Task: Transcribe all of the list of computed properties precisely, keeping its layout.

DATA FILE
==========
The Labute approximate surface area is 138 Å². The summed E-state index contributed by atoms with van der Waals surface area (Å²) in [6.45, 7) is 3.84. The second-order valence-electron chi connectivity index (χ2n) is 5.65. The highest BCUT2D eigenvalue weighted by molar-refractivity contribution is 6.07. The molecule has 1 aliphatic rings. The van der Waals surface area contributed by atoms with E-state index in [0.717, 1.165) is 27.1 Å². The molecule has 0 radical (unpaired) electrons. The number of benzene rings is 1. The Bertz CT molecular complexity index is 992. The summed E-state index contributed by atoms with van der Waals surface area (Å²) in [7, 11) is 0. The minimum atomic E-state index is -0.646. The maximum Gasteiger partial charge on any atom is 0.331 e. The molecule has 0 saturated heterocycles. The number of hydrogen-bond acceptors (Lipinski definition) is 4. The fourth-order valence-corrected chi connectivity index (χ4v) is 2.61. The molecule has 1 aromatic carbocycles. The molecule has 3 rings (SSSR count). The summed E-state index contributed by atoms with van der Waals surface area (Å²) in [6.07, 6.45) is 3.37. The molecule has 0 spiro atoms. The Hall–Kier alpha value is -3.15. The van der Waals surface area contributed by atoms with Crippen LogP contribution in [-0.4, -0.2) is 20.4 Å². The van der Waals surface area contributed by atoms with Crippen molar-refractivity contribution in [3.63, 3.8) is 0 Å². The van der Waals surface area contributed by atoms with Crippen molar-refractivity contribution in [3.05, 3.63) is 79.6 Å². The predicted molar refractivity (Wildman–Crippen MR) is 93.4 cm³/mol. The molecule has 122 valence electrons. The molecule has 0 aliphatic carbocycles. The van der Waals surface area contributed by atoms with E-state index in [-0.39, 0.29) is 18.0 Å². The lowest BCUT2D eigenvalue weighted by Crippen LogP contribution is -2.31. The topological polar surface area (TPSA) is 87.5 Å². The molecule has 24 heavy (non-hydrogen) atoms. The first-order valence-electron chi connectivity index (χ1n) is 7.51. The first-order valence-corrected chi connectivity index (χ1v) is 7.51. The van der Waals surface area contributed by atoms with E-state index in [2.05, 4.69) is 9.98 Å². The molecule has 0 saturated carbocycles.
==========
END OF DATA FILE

The Labute approximate surface area is 138 Å². The summed E-state index contributed by atoms with van der Waals surface area (Å²) in [6.45, 7) is 3.84. The second-order valence-electron chi connectivity index (χ2n) is 5.65. The highest BCUT2D eigenvalue weighted by molar-refractivity contribution is 6.07. The molecule has 1 aliphatic rings. The van der Waals surface area contributed by atoms with E-state index in [0.717, 1.165) is 27.1 Å². The molecule has 0 radical (unpaired) electrons. The number of benzene rings is 1. The Bertz CT molecular complexity index is 992. The summed E-state index contributed by atoms with van der Waals surface area (Å²) in [7, 11) is 0. The minimum atomic E-state index is -0.646. The maximum Gasteiger partial charge on any atom is 0.331 e. The molecule has 0 saturated heterocycles. The number of hydrogen-bond acceptors (Lipinski definition) is 4. The fourth-order valence-corrected chi connectivity index (χ4v) is 2.61. The molecule has 1 aromatic carbocycles. The molecule has 3 rings (SSSR count). The summed E-state index contributed by atoms with van der Waals surface area (Å²) in [6.07, 6.45) is 3.37. The molecule has 0 spiro atoms. The Hall–Kier alpha value is -3.15. The van der Waals surface area contributed by atoms with Crippen LogP contribution in [-0.4, -0.2) is 20.4 Å². The van der Waals surface area contributed by atoms with Crippen molar-refractivity contribution in [3.63, 3.8) is 0 Å². The van der Waals surface area contributed by atoms with Crippen molar-refractivity contribution in [3.05, 3.63) is 79.6 Å². The predicted molar refractivity (Wildman–Crippen MR) is 93.4 cm³/mol. The molecule has 122 valence electrons. The molecule has 0 aliphatic carbocycles. The van der Waals surface area contributed by atoms with E-state index in [-0.39, 0.29) is 18.0 Å². The lowest BCUT2D eigenvalue weighted by Crippen LogP contribution is -2.31. The topological polar surface area (TPSA) is 87.5 Å². The molecule has 24 heavy (non-hydrogen) atoms. The first-order valence-electron chi connectivity index (χ1n) is 7.51. The first-order valence-corrected chi connectivity index (χ1v) is 7.51. The van der Waals surface area contributed by atoms with E-state index in [2.05, 4.69) is 9.98 Å². The molecule has 0 saturated carbocycles.